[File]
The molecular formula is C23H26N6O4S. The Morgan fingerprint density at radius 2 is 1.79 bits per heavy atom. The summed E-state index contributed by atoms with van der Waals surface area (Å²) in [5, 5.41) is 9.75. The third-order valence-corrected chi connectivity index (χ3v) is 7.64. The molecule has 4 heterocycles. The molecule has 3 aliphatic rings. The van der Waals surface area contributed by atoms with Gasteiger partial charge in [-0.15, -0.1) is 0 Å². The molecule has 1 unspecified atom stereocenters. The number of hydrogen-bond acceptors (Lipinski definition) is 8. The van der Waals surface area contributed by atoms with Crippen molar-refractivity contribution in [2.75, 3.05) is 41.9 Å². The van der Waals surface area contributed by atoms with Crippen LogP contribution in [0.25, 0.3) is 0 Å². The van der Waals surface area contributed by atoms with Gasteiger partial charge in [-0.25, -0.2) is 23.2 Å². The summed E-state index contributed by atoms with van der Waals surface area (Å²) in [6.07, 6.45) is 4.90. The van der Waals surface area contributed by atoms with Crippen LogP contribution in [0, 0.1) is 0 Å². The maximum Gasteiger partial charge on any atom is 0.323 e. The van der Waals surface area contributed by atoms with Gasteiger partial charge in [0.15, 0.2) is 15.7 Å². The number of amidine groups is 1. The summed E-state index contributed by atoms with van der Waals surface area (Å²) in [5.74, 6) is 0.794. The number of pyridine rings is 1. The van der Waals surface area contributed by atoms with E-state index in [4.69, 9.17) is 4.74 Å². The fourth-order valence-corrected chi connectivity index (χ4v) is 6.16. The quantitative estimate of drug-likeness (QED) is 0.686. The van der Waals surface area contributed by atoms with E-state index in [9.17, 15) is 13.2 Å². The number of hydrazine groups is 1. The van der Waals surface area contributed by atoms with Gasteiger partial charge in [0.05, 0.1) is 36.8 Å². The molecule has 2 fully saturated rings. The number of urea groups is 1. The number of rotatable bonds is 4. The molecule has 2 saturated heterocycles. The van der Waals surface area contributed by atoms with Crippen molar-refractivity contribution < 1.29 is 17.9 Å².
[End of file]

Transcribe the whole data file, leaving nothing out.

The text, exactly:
The molecular formula is C23H26N6O4S. The Morgan fingerprint density at radius 2 is 1.79 bits per heavy atom. The summed E-state index contributed by atoms with van der Waals surface area (Å²) in [5, 5.41) is 9.75. The third-order valence-corrected chi connectivity index (χ3v) is 7.64. The molecule has 4 heterocycles. The molecule has 3 aliphatic rings. The van der Waals surface area contributed by atoms with Gasteiger partial charge in [-0.15, -0.1) is 0 Å². The molecule has 1 unspecified atom stereocenters. The number of hydrogen-bond acceptors (Lipinski definition) is 8. The van der Waals surface area contributed by atoms with Crippen molar-refractivity contribution in [2.75, 3.05) is 41.9 Å². The van der Waals surface area contributed by atoms with Crippen LogP contribution in [0.25, 0.3) is 0 Å². The van der Waals surface area contributed by atoms with Gasteiger partial charge in [-0.25, -0.2) is 23.2 Å². The summed E-state index contributed by atoms with van der Waals surface area (Å²) in [6.07, 6.45) is 4.90. The van der Waals surface area contributed by atoms with Crippen LogP contribution in [0, 0.1) is 0 Å². The maximum Gasteiger partial charge on any atom is 0.323 e. The van der Waals surface area contributed by atoms with Gasteiger partial charge in [0.15, 0.2) is 15.7 Å². The number of amidine groups is 1. The summed E-state index contributed by atoms with van der Waals surface area (Å²) in [5.74, 6) is 0.794. The number of pyridine rings is 1. The van der Waals surface area contributed by atoms with E-state index in [4.69, 9.17) is 4.74 Å². The fourth-order valence-corrected chi connectivity index (χ4v) is 6.16. The quantitative estimate of drug-likeness (QED) is 0.686. The van der Waals surface area contributed by atoms with E-state index in [9.17, 15) is 13.2 Å². The number of hydrazine groups is 1. The van der Waals surface area contributed by atoms with Gasteiger partial charge in [0.05, 0.1) is 36.8 Å². The molecule has 2 fully saturated rings. The number of urea groups is 1. The number of rotatable bonds is 4. The molecule has 2 saturated heterocycles. The van der Waals surface area contributed by atoms with Crippen molar-refractivity contribution < 1.29 is 17.9 Å².